Disintegrating Mercury-like Exoplanet Found

May 18, 2012 by Sci-News.com

A team of astronomers has detected a possible planet, some 1,500 light years away, that appears to be evaporating under the blistering heat of its parent star.

Artist’s impression of a Mercury-like exoplanet orbiting the star KIC 12557548 (NASA)

The scientists infer that a long tail of debris – much like the tail of a comet – is following the planet, and that this tail may tell the story of the planet’s disintegration. According to the team’s calculations, the tiny exoplanet, not much larger than Mercury, will completely disintegrate within 100 million years.

Based on data from the Kepler Observatory, the team found that the dusty planet circles its parent star dubbed KIC 12557548 every 15 hours – one of the shortest planet orbits ever observed. Such a short orbit must be very tight and implies that the planet must be heated by its orange-hot parent star to a temperature of about 3,600 degrees Fahrenheit.

Researchers hypothesize that rocky material at the surface of the planet melts and evaporates at such high temperatures, forming a wind that carries both gas and dust into space. Dense clouds of the dust trail the planet as it speeds around its star.

“We think this dust is made up of submicron-sized particles,” said Saul Rappaport, a professor emeritus of physics at the Massachusetts Institute of Technology and co-author of a paper in the Astrophysical Journal. “It would be like looking through a Los Angeles smog.”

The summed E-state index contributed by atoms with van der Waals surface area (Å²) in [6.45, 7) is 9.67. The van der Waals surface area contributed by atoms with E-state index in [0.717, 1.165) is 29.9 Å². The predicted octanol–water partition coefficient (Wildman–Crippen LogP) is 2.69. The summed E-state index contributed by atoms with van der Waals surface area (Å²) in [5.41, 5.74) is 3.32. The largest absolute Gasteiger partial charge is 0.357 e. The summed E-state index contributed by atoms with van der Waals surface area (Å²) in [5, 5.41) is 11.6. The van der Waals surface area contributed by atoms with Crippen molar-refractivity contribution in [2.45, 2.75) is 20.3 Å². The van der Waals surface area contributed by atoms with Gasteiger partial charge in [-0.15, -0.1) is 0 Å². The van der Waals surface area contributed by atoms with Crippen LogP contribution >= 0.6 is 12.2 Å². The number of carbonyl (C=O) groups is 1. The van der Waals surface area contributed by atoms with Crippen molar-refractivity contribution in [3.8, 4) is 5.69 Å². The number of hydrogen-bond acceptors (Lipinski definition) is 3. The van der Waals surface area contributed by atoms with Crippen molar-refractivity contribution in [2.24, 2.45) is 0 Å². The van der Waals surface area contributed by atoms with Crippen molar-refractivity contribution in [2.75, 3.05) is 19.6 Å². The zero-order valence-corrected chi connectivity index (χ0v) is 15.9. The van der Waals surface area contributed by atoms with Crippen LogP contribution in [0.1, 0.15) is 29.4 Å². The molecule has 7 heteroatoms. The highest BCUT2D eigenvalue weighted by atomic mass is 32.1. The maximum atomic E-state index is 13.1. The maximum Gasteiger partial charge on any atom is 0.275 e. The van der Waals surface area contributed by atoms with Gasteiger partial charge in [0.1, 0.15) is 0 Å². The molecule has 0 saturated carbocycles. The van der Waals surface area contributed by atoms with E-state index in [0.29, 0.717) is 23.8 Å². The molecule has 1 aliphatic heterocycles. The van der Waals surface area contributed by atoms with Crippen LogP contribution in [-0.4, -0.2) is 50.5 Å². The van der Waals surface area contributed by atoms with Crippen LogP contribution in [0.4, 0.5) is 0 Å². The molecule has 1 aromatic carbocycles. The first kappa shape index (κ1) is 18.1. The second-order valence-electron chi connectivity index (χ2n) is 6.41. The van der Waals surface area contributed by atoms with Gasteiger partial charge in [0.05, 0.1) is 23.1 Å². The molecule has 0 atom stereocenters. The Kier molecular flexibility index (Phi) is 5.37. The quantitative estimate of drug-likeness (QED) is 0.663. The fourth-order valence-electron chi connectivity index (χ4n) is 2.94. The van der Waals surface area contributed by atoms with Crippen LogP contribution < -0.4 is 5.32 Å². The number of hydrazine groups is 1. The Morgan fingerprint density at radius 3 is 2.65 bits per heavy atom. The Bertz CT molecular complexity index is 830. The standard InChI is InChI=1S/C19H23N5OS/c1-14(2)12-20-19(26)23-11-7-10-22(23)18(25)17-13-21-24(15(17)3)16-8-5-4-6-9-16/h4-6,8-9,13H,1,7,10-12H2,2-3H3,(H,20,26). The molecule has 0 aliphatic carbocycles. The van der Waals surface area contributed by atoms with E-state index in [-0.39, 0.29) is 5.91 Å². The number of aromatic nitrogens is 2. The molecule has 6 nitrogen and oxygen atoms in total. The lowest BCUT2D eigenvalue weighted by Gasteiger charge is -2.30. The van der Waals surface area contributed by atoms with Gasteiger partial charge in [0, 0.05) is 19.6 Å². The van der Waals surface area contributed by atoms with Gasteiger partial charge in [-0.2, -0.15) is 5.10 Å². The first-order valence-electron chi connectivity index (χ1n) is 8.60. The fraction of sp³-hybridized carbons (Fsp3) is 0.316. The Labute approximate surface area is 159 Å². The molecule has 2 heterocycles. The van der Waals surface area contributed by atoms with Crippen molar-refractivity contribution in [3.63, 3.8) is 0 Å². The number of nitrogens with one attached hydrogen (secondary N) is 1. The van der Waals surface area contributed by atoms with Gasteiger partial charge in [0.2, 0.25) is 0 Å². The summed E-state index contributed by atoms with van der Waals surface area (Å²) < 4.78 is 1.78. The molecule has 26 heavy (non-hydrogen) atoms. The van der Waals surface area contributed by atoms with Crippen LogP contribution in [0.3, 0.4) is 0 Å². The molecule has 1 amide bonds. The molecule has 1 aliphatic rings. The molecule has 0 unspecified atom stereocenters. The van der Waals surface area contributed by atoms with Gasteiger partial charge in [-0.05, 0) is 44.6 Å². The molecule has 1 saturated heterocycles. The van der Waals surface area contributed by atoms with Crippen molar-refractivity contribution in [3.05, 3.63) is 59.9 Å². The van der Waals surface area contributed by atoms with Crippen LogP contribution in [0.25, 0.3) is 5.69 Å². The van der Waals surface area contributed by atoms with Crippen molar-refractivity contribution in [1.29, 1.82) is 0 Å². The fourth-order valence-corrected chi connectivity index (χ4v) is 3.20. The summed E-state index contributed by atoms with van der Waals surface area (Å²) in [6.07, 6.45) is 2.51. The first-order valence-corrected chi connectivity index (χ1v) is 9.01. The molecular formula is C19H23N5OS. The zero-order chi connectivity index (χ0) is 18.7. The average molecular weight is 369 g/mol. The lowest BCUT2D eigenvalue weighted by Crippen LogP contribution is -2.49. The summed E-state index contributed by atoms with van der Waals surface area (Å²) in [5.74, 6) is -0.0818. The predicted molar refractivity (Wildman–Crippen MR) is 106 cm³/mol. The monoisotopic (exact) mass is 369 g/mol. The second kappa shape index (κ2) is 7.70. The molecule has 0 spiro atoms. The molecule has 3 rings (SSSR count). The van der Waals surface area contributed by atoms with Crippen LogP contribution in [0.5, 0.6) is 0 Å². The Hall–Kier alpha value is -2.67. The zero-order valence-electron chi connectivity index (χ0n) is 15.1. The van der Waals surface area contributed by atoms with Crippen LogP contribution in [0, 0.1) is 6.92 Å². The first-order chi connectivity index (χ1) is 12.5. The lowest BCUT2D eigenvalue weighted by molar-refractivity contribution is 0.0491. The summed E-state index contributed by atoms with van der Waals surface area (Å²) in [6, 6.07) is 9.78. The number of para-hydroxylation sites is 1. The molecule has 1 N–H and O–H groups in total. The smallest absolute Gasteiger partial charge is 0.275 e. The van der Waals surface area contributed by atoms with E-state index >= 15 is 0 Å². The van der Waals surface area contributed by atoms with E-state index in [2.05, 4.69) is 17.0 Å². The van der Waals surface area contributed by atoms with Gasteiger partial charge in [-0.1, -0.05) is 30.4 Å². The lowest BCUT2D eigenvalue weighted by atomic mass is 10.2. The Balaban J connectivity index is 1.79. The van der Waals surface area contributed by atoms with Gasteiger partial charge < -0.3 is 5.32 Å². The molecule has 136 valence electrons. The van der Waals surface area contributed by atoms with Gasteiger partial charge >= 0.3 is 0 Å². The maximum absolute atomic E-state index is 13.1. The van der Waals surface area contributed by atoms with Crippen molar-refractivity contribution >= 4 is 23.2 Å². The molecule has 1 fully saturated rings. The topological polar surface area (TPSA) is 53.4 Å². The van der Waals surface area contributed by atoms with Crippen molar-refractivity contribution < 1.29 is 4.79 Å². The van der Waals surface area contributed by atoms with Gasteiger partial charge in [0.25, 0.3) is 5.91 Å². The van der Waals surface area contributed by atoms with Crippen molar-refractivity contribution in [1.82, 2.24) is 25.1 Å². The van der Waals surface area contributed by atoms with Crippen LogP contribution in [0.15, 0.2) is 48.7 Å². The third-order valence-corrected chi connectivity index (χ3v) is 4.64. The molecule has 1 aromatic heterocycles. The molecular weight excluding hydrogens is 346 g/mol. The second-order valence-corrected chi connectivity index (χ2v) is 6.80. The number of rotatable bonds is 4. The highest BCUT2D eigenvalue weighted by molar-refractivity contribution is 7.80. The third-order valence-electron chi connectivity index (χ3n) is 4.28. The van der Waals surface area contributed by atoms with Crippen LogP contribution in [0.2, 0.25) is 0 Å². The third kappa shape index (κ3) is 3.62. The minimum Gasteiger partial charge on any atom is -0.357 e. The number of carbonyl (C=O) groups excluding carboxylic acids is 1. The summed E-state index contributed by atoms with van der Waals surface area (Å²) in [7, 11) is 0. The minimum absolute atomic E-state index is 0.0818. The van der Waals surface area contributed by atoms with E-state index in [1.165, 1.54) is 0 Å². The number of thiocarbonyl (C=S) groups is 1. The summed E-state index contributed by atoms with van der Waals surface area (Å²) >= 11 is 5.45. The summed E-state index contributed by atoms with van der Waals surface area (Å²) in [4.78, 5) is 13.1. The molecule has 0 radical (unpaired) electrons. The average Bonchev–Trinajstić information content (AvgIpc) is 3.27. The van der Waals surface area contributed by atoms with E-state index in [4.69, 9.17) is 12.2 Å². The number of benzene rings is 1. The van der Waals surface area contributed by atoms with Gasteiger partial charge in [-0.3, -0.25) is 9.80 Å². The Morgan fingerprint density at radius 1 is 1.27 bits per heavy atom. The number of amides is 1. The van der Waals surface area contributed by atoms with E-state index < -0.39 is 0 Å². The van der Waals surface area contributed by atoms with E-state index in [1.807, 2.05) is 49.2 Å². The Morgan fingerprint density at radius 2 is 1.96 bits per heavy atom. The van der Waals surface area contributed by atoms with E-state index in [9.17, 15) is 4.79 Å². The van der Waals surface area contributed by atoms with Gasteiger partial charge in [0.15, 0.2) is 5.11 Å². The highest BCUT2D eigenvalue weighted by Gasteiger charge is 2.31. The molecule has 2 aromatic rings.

The astronomers considered several explanations for the puzzling data, including the possibility that a planetary duo — two planets orbiting each other — also orbited the star. In the end, the data failed to support this hypothesis: The dimming every 15 hours was judged far too short a period to allow sufficient room for two planetary bodies orbiting each other, in the same way that Earth and the Moon together orbit the Sun.

Instead, the researchers landed on a novel hypothesis: that the varying intensities of light were caused by a somewhat amorphous, shape-shifting body.

“I’m not sure how we came to this epiphany,” Prof Rappaport said. “But it had to be something that was fundamentally changing. It was not a solid body, but rather, dust coming off the planet.”

The researchers created a model of the planet orbiting its star, along with its long, trailing cloud of dust. The dust was densest immediately surrounding the planet, thinning out as it trailed away. The group simulated the star’s brightness as the planet and its dust cloud passed by, and found that the light patterns matched the irregular light curves taken from the Kepler Observatory.

“We’re actually now very happy about the asymmetry in the eclipse profile,” Prof Rappaport said. “At first we didn’t understand this picture. But once we developed this theory, we realized this dust tail has to be here. If it’s not, this picture is wrong.”